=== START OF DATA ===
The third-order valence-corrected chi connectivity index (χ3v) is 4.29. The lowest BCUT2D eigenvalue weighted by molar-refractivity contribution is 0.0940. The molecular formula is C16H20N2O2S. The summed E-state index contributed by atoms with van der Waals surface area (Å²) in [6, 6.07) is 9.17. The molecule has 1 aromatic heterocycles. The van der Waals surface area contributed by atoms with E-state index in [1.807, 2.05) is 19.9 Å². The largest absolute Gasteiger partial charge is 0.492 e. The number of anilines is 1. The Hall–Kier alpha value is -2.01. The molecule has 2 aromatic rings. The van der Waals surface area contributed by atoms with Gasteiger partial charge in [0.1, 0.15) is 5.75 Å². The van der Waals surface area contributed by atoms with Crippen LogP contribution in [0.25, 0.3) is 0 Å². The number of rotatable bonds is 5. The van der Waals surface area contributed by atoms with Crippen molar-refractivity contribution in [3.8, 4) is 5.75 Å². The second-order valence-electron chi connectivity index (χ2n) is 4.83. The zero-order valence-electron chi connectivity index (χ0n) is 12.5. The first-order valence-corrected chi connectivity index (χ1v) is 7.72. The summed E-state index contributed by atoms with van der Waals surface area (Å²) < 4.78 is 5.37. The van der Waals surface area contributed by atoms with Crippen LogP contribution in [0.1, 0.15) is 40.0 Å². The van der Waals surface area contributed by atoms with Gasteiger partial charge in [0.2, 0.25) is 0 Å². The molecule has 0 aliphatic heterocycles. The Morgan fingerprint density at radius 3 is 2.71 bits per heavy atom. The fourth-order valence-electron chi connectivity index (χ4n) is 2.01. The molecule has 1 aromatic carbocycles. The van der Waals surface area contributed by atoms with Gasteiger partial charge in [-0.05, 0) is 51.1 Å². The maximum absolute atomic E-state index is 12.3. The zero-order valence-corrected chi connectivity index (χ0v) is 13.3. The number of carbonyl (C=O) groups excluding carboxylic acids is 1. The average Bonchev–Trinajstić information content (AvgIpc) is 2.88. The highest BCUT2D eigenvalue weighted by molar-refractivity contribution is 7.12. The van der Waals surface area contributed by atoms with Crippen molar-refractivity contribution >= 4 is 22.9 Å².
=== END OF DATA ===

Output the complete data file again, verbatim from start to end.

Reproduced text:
The third-order valence-corrected chi connectivity index (χ3v) is 4.29. The lowest BCUT2D eigenvalue weighted by molar-refractivity contribution is 0.0940. The molecular formula is C16H20N2O2S. The summed E-state index contributed by atoms with van der Waals surface area (Å²) in [6, 6.07) is 9.17. The molecule has 1 aromatic heterocycles. The van der Waals surface area contributed by atoms with E-state index in [1.807, 2.05) is 19.9 Å². The largest absolute Gasteiger partial charge is 0.492 e. The number of anilines is 1. The Hall–Kier alpha value is -2.01. The molecule has 2 aromatic rings. The van der Waals surface area contributed by atoms with Gasteiger partial charge in [0.1, 0.15) is 5.75 Å². The van der Waals surface area contributed by atoms with Crippen LogP contribution in [0.25, 0.3) is 0 Å². The number of rotatable bonds is 5. The van der Waals surface area contributed by atoms with Crippen molar-refractivity contribution in [3.8, 4) is 5.75 Å². The second-order valence-electron chi connectivity index (χ2n) is 4.83. The zero-order valence-electron chi connectivity index (χ0n) is 12.5. The first-order valence-corrected chi connectivity index (χ1v) is 7.72. The summed E-state index contributed by atoms with van der Waals surface area (Å²) < 4.78 is 5.37. The van der Waals surface area contributed by atoms with Crippen LogP contribution in [0.1, 0.15) is 40.0 Å². The van der Waals surface area contributed by atoms with Gasteiger partial charge in [0.2, 0.25) is 0 Å². The molecule has 0 aliphatic heterocycles. The Morgan fingerprint density at radius 3 is 2.71 bits per heavy atom. The fourth-order valence-electron chi connectivity index (χ4n) is 2.01. The molecule has 1 aromatic carbocycles. The van der Waals surface area contributed by atoms with Gasteiger partial charge in [-0.05, 0) is 51.1 Å². The maximum absolute atomic E-state index is 12.3. The zero-order valence-corrected chi connectivity index (χ0v) is 13.3. The number of carbonyl (C=O) groups excluding carboxylic acids is 1. The average Bonchev–Trinajstić information content (AvgIpc) is 2.88. The highest BCUT2D eigenvalue weighted by molar-refractivity contribution is 7.12. The van der Waals surface area contributed by atoms with Crippen molar-refractivity contribution >= 4 is 22.9 Å².